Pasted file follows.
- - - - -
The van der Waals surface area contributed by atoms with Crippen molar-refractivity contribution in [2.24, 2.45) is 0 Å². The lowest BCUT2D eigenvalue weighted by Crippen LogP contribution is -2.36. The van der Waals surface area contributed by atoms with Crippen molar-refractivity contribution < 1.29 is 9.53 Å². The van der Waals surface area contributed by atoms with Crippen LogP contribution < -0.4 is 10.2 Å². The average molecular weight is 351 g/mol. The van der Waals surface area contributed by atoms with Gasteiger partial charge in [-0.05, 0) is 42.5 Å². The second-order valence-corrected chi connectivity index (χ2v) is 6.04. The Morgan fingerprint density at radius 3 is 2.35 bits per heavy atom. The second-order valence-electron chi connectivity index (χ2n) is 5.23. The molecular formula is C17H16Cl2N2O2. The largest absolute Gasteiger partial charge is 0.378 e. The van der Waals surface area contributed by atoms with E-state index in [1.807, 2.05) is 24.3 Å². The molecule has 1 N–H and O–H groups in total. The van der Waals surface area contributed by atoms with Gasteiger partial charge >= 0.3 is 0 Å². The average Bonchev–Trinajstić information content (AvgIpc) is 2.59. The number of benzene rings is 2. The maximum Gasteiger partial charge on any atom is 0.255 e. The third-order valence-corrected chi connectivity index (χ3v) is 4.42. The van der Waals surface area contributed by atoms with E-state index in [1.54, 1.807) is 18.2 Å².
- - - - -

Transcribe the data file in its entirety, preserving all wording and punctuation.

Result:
The van der Waals surface area contributed by atoms with Crippen molar-refractivity contribution in [2.24, 2.45) is 0 Å². The lowest BCUT2D eigenvalue weighted by Crippen LogP contribution is -2.36. The van der Waals surface area contributed by atoms with Crippen molar-refractivity contribution < 1.29 is 9.53 Å². The van der Waals surface area contributed by atoms with Crippen LogP contribution < -0.4 is 10.2 Å². The average molecular weight is 351 g/mol. The van der Waals surface area contributed by atoms with Gasteiger partial charge in [-0.05, 0) is 42.5 Å². The second-order valence-corrected chi connectivity index (χ2v) is 6.04. The Morgan fingerprint density at radius 3 is 2.35 bits per heavy atom. The second-order valence-electron chi connectivity index (χ2n) is 5.23. The molecular formula is C17H16Cl2N2O2. The largest absolute Gasteiger partial charge is 0.378 e. The van der Waals surface area contributed by atoms with E-state index in [1.807, 2.05) is 24.3 Å². The molecule has 1 N–H and O–H groups in total. The van der Waals surface area contributed by atoms with Gasteiger partial charge >= 0.3 is 0 Å². The average Bonchev–Trinajstić information content (AvgIpc) is 2.59. The number of benzene rings is 2. The maximum Gasteiger partial charge on any atom is 0.255 e. The third-order valence-corrected chi connectivity index (χ3v) is 4.42. The van der Waals surface area contributed by atoms with E-state index in [1.54, 1.807) is 18.2 Å².